The single most significant factor that has affected NYC’s residential marketplace, even more than interest rates which have hovered at historic lows for the better part of eight years, is the explosion of condominium choices including ground up construction and prewar rental conversions. New developments have reshaped the face of New York’s housing supply.  


When I was a rookie agent in the early 80’s, the ratio of condo to co-op product was 15:85%; by 2006 it was 35:65%; today the proportion approaches 40:60% and the share of available sales  inventory breaks down to 55% condos and 45% co-ops. In the 80’s, there was a clear divide between those buyers who sought a condominium product and co-op purchasers. That separation has blurred as both apartment products compete for buyer attention.


Since 2010 when only 704 permits for new dwelling units were issued by the DOB, there have been five consecutive years of increasing numbers of permits for new dwellings. Last year, these peaked, more than doubling from 5,435 in 2014 to 12,612 in 2015. This year’s total dropped dramatically to 1,440 permitted units from January through August for 3 reasons: the 421A program which gave tax incentives to developers expired in January; construction financing is increasingly more difficult to obtain; the market has softened. 

The pipeline for 2016-2017 of newly permitted and unsold new condominiums approximates 14,500 units (including Hudson Yards) which translates to about 5 years of excess condo inventory. At every industry conference I attended this year, every developer—from the novice to the very seasoned to the 3rd generation builder—acknowledged the difficulty of getting new construction loans and opined about a glut of apartments priced above $10M and an undersupply of units priced below $3M. Up until last year, nearly every developer targeted the high end buyer.

Hitting the reset button

For the last 18 months, upper end developers have been adjusting their marketing strategies as they hit the pause button in an environment where overpriced supply exceeds demand. Some like Worldwide’s 252 East 57 Street and Toll Brothers 1110 Park Avenue are reducing prices; others like Steve Witcoff who shelved a conversion at the Park Lane Hotel on Central Park South are putting projects on hold and sitting with patient money while they wait for the market to improve; others who are unwilling to hold onto a site because of increasing carrying costs are selling like Joseph Chetrit who paid $1.1B in 2013 for the Sony office tower on Madison Avenue which he had planned to convert into a mixed use residential/hotel/retail tower with a $150M PH but then sold it last April for $1.4B to a Saudi family who will maintain it as an office bldg; still other builders are creating smaller apartments from larger ones like Macklowe at 432 Park who divided in half five of the ten upper full floor units so instead of one unit at $80M, he is offering two at $40M—a strategy that seems to be working by the number of recent contracts signed.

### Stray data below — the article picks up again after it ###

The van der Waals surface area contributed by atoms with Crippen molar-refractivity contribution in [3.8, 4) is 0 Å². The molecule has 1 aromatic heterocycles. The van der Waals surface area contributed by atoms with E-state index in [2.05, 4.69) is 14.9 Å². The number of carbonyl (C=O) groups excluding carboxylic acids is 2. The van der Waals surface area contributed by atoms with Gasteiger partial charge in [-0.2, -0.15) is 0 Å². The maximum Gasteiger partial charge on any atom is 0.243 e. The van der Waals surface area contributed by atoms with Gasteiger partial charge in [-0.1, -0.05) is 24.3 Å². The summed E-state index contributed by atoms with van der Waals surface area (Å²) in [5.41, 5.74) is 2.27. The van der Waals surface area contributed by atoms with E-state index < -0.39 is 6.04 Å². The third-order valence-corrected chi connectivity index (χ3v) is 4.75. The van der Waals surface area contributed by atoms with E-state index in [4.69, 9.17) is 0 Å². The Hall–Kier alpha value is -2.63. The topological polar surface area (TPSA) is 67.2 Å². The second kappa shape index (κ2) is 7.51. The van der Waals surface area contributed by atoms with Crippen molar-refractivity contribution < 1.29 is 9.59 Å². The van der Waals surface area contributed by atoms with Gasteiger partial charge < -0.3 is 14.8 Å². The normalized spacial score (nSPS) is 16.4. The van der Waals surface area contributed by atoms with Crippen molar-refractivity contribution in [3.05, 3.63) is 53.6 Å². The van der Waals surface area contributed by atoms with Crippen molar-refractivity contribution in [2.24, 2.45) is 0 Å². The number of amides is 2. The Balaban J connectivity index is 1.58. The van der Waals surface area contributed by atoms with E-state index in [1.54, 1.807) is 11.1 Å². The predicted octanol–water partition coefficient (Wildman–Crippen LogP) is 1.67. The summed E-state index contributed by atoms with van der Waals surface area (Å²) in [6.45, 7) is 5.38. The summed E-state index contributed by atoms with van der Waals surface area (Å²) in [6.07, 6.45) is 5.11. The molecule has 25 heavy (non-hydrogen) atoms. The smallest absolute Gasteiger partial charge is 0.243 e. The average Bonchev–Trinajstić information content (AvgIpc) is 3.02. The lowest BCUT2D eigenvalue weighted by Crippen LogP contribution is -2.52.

Demand today is strongest in the middle and lower segments of the market however. There’s a need for more modest 1, 2 and 3 bedroom apartments priced under $3M. Gary Barnett is targeting Asian buyers at One Manhattan Square on the Lower East Side with 815 apartments priced between $1-3M. In Gramercy Park, at Magnum RE Group’s Luminaire, one bedrooms start at $900K and have been moving to contract briskly since they launched mid April. On the Upper East Side, where a Penthouse duplex recently went to contract with an asking price shy of $15M, Anbau Enterprises’ Citizen 360 at 360 East 89th Street is offering a quality mix of 1-4 bedrooms for what appears to be a blended price of $1,718 per square foot. In Soho at 565 Broome, units in the 30-story condo seem to be moving well where 500 square foot studios are asking shy of $1M and 2,300 square foot 3 bedrooms range currently from $5.450M and $8.465M.

Before the end of 2016 or in early 2017, the Fed will no doubt raise interest rates, and economists have forecast less than 2% growth overall for 2016. Momentum going into 2017 will be positive but not exuberant. We’ve had a good run since 2009 which begs the question: How long does a real estate cycle last? Earlier this year Fed Chair Janet Yellin remarked: “Expansions don’t die of old age,” suggesting that the economic growth period will continue, albeit with modest upticks. For the New York real estate market, a slowdown in an overheated luxury market is not terrible news, nor is a leveling of prices from unsustainable numbers to ones more grounded in reality. More targeted prices will yield a deeper buyer pool and a more balanced pace of activity. Options, opportunities and value abound today for the smart shopper.